A good way of finding out about how our solar system formed is to look at other star systems and their planets. From the exoplanets so far examined in detail, a general correlation has emerged between the amount of elements heavier than helium and hydrogen, in the atmosphere, and the mass of the planet. It’s complicated, but this gives us clues to the size and composition of the planet as well as how and when it formed. But new observations of planet HAT-P-26b, 437 light years away, do not fit this trend. So what’s going on? More Trees Researchers have looked at tree cover in dryland regions and found that previous estimates were out by 40-47%. Using Google Earth’s very high resolution satellite images and local students and scientists to analyse the images, the team discovered there is as much forest cover in drylands (such as parts of Latin America, Africa, Australia and Southern Europe) as there are in tropical habitats. This increases the area of tree cover over the whole planet by 9%. The findings are important when putting in numbers into the big calculations about carbon cycles and climate change. Mangroves Dan Friess of the National University of Singapore studies mangrove forests around the coasts of tropical Pacific and Indian ocean countries. This kind of forest has turned out to store much more carbon than even rainforests, as measured by the hectare. Snake-skin Inspiration Given that the natural world has had millions of years to evolve the solutions to many problems, its little surprise that materials scientists often look to nature for solutions to our human problems. Inspiration from snakes shedding old skins has been applied to super-waterproof nanomaterials. This will hopefully improve on the lotus leaf effect, which involves special waxes and a textured surface, that means water beads up and runs off them, taking the dirt with it. When a coating based on the lotus gets damaged, the whole lot is compromised. But a group in Germany have looked at making materials that shed a layer when it gets damaged in a way similar to snakes shedding their skins. Picture: A planet transits its star, credit: STAN HONDA/AFP/GettyImages Presenter: Bobbie Lakhera Producer: Fiona Roberts
#ICYMI - The Art of the Hail Mary
StarTalk Radio StarTalk Radio
access_time12 days ago
The Hail Mary pass is one of the most exciting plays you’ll ever see in any sport. This week, hosts Gary O’Reilly and Chuck Nice look at one of the greatest, the “Miracle at Michigan,” with the man who threw it, Kordell Stewart, and physicist John Eric Goff. Don’t miss an episode of Playing with Science. Subscribe to our channels on: TuneIn: http://www.tunein.com/playingwithscience Apple Podcasts: https://itunes.apple.com/us/podcast/playing-with-science/id1198280360?mt=2 Stitcher: http://www.stitcher.com/podcast/startalk/playing-with-science SoundCloud: https://soundcloud.com/startalk_playing-with-science GooglePlay Music: https://play.google.com/music/listen?u=0#/ps/Iimke5bwpoh2nb25swchmw6kzjq NOTE: StarTalk All-Access subscribers can watch or listen to this entire episode commercial-free. Find out more at https://www.startalkradio.net/startalk-all-access/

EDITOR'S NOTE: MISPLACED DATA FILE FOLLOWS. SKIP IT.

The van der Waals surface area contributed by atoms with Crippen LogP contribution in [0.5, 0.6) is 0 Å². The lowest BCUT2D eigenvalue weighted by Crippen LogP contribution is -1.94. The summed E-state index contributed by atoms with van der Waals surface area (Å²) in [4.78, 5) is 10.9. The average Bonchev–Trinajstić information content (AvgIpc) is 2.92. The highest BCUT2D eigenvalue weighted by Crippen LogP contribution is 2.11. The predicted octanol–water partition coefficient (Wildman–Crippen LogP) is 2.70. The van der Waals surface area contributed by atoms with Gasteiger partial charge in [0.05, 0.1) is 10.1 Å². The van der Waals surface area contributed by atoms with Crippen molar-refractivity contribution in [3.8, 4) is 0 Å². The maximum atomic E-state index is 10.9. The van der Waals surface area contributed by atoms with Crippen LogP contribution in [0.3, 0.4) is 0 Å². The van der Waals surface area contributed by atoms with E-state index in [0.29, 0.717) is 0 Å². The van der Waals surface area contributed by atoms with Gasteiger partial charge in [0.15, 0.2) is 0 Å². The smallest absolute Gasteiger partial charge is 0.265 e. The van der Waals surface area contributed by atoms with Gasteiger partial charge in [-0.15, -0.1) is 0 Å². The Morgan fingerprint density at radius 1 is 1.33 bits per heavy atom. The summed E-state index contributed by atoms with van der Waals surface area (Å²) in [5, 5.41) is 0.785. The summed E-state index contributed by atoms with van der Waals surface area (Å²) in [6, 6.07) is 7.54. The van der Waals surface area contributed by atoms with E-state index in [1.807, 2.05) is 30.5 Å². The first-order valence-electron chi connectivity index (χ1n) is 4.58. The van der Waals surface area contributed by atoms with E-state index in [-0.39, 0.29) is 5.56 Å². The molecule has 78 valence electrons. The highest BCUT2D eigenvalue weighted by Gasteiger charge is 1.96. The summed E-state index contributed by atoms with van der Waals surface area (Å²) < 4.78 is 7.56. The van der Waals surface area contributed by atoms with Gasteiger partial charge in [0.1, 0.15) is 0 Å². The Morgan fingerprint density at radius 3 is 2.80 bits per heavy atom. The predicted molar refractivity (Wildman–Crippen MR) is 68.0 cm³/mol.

Re-engineering Life
Discovery BBC
access_time15 days ago
Synthetic biology, coming to a street near you. Engineers and biologists who hack the information circuits of living cells are already getting products to the market. Roland Pease meets the experts who are transforming living systems to transform our lives. Picture: MIT spinout Synlogic is re-programming bacteria found in the gut as "living therapeutics" to treat major diseases and rare genetic disorders, courtesy of Synlogic
Birdwatching from Space
The Science Hour BBC
access_time17 days ago
For the first time, conservationists can monitor Northern Royal albatrosses from space. Normally, twitchers would don a raincoat and venture into their breeding grounds on the remote Chatham Islands in New Zealand but using satellites, scientists can now count them from the comforts of their office. We have shocking research where volunteers were invited to electrocute each other to help us understand more about altruism. We also hear from a researcher who inflicted wounds on willing volunteers in the hope of finding out how we can speed up recovery times. Gareth meets the singer who is using augmented reality and redefining the meaning of ‘streaming’ as she launches her new album from one of the quietest places on Earth. Scientists have been scratching around in the mud to find DNA of early humans. We’re given access to the testing facility for the next Mars rover, which will be doing some similar digging on the Red Planet in search of life. Finally, we head to Germany to hear about a scheme that pairs local parents with refugee mums-to-be to help them navigate childbirth away from home. The Science Hour was presented by Gareth Mitchell with comments from Jonathan Amos, BBC Science Correspondent. Producer: Graihagh Jackson Picture: Northern Royal albatross and chick, Credit: © Paul Scofield
The Rise of Self-Driving Cars
StarTalk Radio StarTalk Radio
access_time17 days ago
Neil deGrasse Tyson investigates the fast-rising world of self-driving cars with former VP of R&D at GM and Mobility Consultant for Google, Inc. Larry Burns, Wired magazine transportation editor Alex Davies, and comic co-host Chuck Nice. NOTE: StarTalk All-Access subscribers can watch or listen to this entire episode commercial-free. Find out more at https://www.startalkradio.net/startalk-all-access/